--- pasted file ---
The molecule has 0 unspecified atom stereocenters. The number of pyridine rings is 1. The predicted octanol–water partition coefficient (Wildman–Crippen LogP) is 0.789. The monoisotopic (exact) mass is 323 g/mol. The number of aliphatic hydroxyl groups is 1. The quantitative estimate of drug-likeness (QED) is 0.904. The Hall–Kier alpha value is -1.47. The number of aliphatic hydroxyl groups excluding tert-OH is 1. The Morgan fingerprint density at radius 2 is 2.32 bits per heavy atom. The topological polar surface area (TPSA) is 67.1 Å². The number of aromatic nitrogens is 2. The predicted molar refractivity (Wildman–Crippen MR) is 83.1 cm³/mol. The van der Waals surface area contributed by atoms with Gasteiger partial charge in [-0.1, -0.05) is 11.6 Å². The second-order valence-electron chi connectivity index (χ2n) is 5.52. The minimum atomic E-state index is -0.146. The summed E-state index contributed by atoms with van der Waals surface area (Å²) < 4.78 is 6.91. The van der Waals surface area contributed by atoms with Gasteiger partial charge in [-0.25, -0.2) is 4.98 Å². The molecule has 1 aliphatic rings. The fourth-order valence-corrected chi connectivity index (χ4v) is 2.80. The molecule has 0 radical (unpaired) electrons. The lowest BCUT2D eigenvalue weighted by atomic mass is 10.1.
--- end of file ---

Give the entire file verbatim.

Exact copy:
The molecule has 0 unspecified atom stereocenters. The number of pyridine rings is 1. The predicted octanol–water partition coefficient (Wildman–Crippen LogP) is 0.789. The monoisotopic (exact) mass is 323 g/mol. The number of aliphatic hydroxyl groups is 1. The quantitative estimate of drug-likeness (QED) is 0.904. The Hall–Kier alpha value is -1.47. The number of aliphatic hydroxyl groups excluding tert-OH is 1. The Morgan fingerprint density at radius 2 is 2.32 bits per heavy atom. The topological polar surface area (TPSA) is 67.1 Å². The number of aromatic nitrogens is 2. The predicted molar refractivity (Wildman–Crippen MR) is 83.1 cm³/mol. The van der Waals surface area contributed by atoms with Gasteiger partial charge in [-0.1, -0.05) is 11.6 Å². The second-order valence-electron chi connectivity index (χ2n) is 5.52. The minimum atomic E-state index is -0.146. The summed E-state index contributed by atoms with van der Waals surface area (Å²) < 4.78 is 6.91. The van der Waals surface area contributed by atoms with Gasteiger partial charge in [-0.25, -0.2) is 4.98 Å². The molecule has 1 aliphatic rings. The fourth-order valence-corrected chi connectivity index (χ4v) is 2.80. The molecule has 0 radical (unpaired) electrons. The lowest BCUT2D eigenvalue weighted by atomic mass is 10.1.